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To keep within the guidelines of only asking questions that have a definite answer, I will stipulate that I am asking about cases where the question has been considered in an academically respectable context.

The argument I have in mind goes something like this: Shannon's definition of information might be summarized as there being information wherever things are arranged one way, when they might be otherwise (this is a simplification, of course, leaving out how one measures it.) This simplified view appears to be agnostic as to whether the things in the arrangement are physical or not.

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  • The information, the arrangement of objects, still needs physical objects. It has to be represented physically somehow, even if that somehow is the connections of neurons in a brain using ganglia, or bits on a HDD through the polarity of tiny spot magnets. Etc.
    – Dan Bron
    Jan 22 '20 at 14:48
  • @DanBron For all practical purposes, if there are no certifiably non-physical things, or if there is no sense in which they can be in an optional arrangement, then this is what it amounts to, and if nonphysicality is an incoherent concept, then the question is moot, but the definition of information itself seems to be very broad, and does not seem to either require or depend on metaphysical physicalism.
    – A Raybould
    Jan 22 '20 at 15:19
  • It is not agnostic, it is orthogonal to the question of physicality the same way any mathematical definition is so orthogonal. We can define "energy" for any Hamiltonian system of ODE, it only relates to physical energy when the system actually describes something physical. Moreover, Shannon's "syntactic" notion of information is basically hollow, it is not the concept of information that it even makes sense to ask the physicality question about.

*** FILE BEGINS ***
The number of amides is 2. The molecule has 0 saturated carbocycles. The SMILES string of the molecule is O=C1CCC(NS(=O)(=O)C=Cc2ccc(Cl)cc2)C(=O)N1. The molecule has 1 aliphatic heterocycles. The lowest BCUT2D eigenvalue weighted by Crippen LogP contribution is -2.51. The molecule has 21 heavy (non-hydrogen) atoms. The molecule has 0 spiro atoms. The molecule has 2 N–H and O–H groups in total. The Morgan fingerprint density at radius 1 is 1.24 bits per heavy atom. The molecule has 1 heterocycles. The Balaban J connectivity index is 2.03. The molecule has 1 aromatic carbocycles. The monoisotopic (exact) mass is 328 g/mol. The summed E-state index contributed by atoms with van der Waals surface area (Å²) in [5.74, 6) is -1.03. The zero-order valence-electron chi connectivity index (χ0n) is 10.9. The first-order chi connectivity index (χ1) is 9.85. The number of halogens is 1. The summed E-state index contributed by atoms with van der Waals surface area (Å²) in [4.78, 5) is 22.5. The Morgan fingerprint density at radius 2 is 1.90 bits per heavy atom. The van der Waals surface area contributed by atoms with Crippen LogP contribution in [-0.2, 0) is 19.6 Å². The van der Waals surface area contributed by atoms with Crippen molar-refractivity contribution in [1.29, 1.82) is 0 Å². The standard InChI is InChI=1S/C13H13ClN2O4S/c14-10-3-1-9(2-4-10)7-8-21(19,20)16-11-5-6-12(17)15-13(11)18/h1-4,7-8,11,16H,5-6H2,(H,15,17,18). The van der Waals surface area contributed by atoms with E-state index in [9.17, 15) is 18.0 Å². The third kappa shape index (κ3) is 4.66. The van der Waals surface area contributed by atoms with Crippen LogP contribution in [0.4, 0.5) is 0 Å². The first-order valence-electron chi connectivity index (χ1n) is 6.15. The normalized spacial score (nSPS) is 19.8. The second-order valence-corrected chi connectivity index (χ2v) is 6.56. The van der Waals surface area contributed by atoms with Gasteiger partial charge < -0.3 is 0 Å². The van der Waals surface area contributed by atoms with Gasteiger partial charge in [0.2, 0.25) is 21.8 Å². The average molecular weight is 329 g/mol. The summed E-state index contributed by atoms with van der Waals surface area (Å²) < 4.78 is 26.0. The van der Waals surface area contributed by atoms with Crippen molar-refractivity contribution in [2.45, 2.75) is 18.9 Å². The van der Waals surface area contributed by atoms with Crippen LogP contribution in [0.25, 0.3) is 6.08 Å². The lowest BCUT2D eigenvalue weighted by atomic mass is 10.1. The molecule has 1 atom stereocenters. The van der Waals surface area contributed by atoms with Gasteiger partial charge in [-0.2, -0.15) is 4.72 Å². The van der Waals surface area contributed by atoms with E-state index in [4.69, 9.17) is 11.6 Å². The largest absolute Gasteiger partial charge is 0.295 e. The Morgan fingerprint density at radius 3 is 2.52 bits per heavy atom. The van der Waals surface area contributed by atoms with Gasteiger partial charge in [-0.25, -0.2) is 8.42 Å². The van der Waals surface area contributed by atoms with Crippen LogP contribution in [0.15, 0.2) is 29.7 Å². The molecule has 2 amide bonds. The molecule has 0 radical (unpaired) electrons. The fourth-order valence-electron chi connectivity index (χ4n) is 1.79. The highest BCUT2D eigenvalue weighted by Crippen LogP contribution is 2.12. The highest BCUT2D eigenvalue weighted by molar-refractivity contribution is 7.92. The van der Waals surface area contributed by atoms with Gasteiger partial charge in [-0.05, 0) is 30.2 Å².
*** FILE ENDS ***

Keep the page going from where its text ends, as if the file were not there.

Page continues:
– Conifold
    Jan 22 '20 at 20:51
  • @conifold To help me follow your point, if someone had knowledge of a particular hamiltonian, would that only be physical knowledge if it was a description of something physical (and maybe also only if the person knew that it was?) Or perhaps would it be inappropriate to call it physical knowledge in any context?
    – A Raybould
    Jan 22 '20 at 23:36
  • Knowledge of a Hamiltonian as such is always knowledge of an abstraction, which is "non-physical" if you want. It provides knowledge of something physical only if the Hamiltonian represents something physical.
    – Conifold
    Jan 23 '20 at 0:01
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Information is a non-physical concept, but it is very common to implement this information via organization of physical objects. For example, the 1's and 0's of a computer program are a non-physical concept, but the magnetic spins used to represent this information are very physical indeed. Information stored in the brain is implemented via neural connections and chemical balances.